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  • Annelisa MacBean

What To Do Next?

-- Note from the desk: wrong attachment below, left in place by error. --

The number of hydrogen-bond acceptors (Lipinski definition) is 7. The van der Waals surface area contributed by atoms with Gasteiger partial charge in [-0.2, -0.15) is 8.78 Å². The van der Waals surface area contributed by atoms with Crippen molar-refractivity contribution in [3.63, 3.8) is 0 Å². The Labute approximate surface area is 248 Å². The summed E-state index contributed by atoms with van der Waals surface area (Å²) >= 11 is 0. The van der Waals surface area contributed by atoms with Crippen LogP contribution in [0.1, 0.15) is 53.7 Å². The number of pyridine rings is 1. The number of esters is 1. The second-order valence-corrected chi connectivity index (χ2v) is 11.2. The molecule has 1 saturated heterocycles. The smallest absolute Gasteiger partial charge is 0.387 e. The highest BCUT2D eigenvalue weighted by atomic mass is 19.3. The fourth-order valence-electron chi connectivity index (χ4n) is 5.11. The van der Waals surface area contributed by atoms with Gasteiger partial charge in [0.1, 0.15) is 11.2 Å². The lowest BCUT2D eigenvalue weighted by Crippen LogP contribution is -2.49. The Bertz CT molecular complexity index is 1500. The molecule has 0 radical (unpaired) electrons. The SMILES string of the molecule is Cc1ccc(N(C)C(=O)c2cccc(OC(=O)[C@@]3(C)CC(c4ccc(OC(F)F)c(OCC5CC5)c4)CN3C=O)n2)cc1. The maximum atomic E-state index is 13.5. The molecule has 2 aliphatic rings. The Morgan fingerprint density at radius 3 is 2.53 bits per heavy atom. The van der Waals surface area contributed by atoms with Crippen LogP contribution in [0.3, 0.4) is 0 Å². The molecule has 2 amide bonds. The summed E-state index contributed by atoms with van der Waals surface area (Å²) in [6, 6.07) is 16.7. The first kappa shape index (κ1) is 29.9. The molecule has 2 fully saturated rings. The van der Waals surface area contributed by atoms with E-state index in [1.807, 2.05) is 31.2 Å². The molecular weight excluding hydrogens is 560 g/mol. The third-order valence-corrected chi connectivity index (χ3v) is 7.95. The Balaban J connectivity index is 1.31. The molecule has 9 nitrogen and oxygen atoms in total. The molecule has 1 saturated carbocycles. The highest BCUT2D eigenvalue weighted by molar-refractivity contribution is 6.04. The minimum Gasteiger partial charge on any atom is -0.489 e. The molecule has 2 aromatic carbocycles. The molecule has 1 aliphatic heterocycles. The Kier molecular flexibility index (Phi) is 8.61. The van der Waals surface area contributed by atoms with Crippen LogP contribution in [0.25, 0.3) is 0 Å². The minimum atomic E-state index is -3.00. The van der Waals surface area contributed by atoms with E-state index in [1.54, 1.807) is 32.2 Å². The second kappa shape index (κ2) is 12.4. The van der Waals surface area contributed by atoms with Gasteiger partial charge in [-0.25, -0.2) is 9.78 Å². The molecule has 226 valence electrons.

A relationship with a partner or dear friend has ended. An old dream about who you were together or who you were with that person, has died. What remains may be a burning sense of loss, perhaps shame or guilt, maybe a deep longing, but for what? Perhaps you are wondering about moving into another relationship, making new friends or maybe you are wondering about remaining alone for now. There are no answers in these periods of transition. There is only an opportunity to move into the feelings, into the body of loss, into the emerging possibility that is unique to your purpose for being here. It is common and quite natural to want to re-establish the familiar or known elements of previous relationships, or to improve on past experiences by landing yourself in a safer relational refuge. There is a tendency to want to work it all out ahead of time; to make lists and define your next partner. But, alas, the truth of what you are, the possibility your existence represents will attract to you exactly what and who is resonant with that truth . . . or with your denial of it. You may wish to consider whether you are moving toward a new person to avoid some part of yourself, some ancient feeling that you just don’t want to feel? The answer is . . . probably . . . yes . . . At least if you are human! Is there some deep knowing in you that senses a new possibility, a new way of being in relationship? Probably, if you’re human! Most people want clarity about where to turn when a relationship ends, mostly to escape the pain of loss or lack. But in the realm of transitioning relationships, there will always be contradictory possibilities. "I want to be with someone. I’m repelled by the idea of being with anyone. I want to connect. I want to be separate. I want to be seen. I want to hide." We bump around inside the opposites of abandonment and fusion, unsure where to turn. Regardless of the path you choose, you will be guided to open into the distinctive inner images, feelings, somatic sensations, and lost pieces of self and soul that accompany the choice you make. You will have yet another opportunity to open into compassionate confrontation with your relationship with yourself; with those fragmented shards of your unlived life . . . the incomplete, unfinished, unresolved relationship with you. Getting tangled up in making a decision about what to do next in external, material reality is a very human impulse, and for many can also be a way to defend against the inevitable inner experience of loss, disappointment, and grief that will come regardless of the external choice you make or the path you take. Whether you choose to be alone for a while or go back into the old relationship, or go into a new relationship, you will inevitably meet parts, feelings and sensations with which you may have lost contact. This alive, achy process is filled with the wisdom of your personal, individual true essence. Unfortunately, there is no other option where you get to avoid your vulnerability and the tender, reorganizing influence of death and rebirth. How tragic, really. Yet what grace.



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